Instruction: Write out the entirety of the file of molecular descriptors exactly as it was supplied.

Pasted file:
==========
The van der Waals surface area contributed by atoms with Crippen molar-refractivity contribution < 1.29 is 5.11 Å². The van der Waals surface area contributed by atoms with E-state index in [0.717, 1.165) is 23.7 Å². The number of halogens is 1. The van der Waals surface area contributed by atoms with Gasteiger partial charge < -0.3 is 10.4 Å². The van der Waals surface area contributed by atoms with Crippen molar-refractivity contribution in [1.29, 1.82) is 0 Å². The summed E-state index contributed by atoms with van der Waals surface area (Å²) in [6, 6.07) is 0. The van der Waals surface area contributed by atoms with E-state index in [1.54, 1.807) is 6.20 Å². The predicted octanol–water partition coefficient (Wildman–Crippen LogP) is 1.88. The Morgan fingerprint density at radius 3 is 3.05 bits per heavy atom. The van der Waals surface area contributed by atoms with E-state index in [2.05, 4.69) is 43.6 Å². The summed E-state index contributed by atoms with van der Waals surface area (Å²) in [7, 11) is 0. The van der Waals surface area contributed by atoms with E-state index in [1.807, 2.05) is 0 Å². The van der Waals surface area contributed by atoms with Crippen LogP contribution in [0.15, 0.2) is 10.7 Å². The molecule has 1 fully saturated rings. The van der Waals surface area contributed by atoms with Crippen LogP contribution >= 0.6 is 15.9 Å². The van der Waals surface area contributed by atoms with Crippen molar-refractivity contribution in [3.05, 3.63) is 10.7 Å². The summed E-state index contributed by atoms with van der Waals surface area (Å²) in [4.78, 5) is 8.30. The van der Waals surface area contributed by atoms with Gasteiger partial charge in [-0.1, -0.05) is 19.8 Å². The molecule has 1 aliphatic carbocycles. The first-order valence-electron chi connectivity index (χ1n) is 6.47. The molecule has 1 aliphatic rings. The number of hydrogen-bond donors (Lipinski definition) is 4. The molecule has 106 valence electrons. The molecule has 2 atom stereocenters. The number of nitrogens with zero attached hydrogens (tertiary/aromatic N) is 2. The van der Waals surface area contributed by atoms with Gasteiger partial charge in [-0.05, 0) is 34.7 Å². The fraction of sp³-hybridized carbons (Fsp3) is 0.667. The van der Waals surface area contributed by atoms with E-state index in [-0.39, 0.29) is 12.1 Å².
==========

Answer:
The van der Waals surface area contributed by atoms with Crippen molar-refractivity contribution < 1.29 is 5.11 Å². The van der Waals surface area contributed by atoms with E-state index in [0.717, 1.165) is 23.7 Å². The number of halogens is 1. The van der Waals surface area contributed by atoms with Gasteiger partial charge < -0.3 is 10.4 Å². The van der Waals surface area contributed by atoms with Crippen molar-refractivity contribution in [1.29, 1.82) is 0 Å². The summed E-state index contributed by atoms with van der Waals surface area (Å²) in [6, 6.07) is 0. The van der Waals surface area contributed by atoms with E-state index in [1.54, 1.807) is 6.20 Å². The predicted octanol–water partition coefficient (Wildman–Crippen LogP) is 1.88. The Morgan fingerprint density at radius 3 is 3.05 bits per heavy atom. The van der Waals surface area contributed by atoms with E-state index in [2.05, 4.69) is 43.6 Å². The summed E-state index contributed by atoms with van der Waals surface area (Å²) in [7, 11) is 0. The van der Waals surface area contributed by atoms with E-state index in [1.807, 2.05) is 0 Å². The van der Waals surface area contributed by atoms with Crippen LogP contribution in [0.15, 0.2) is 10.7 Å². The molecule has 1 fully saturated rings. The van der Waals surface area contributed by atoms with Crippen LogP contribution >= 0.6 is 15.9 Å². The van der Waals surface area contributed by atoms with Crippen molar-refractivity contribution in [3.05, 3.63) is 10.7 Å². The summed E-state index contributed by atoms with van der Waals surface area (Å²) in [4.78, 5) is 8.30. The van der Waals surface area contributed by atoms with Gasteiger partial charge in [-0.1, -0.05) is 19.8 Å². The molecule has 1 aliphatic carbocycles. The first-order valence-electron chi connectivity index (χ1n) is 6.47. The molecule has 1 aliphatic rings. The number of hydrogen-bond donors (Lipinski definition) is 4. The molecule has 106 valence electrons. The molecule has 2 atom stereocenters. The number of nitrogens with zero attached hydrogens (tertiary/aromatic N) is 2. The van der Waals surface area contributed by atoms with Gasteiger partial charge in [-0.05, 0) is 34.7 Å². The fraction of sp³-hybridized carbons (Fsp3) is 0.667. The van der Waals surface area contributed by atoms with E-state index in [-0.39, 0.29) is 12.1 Å².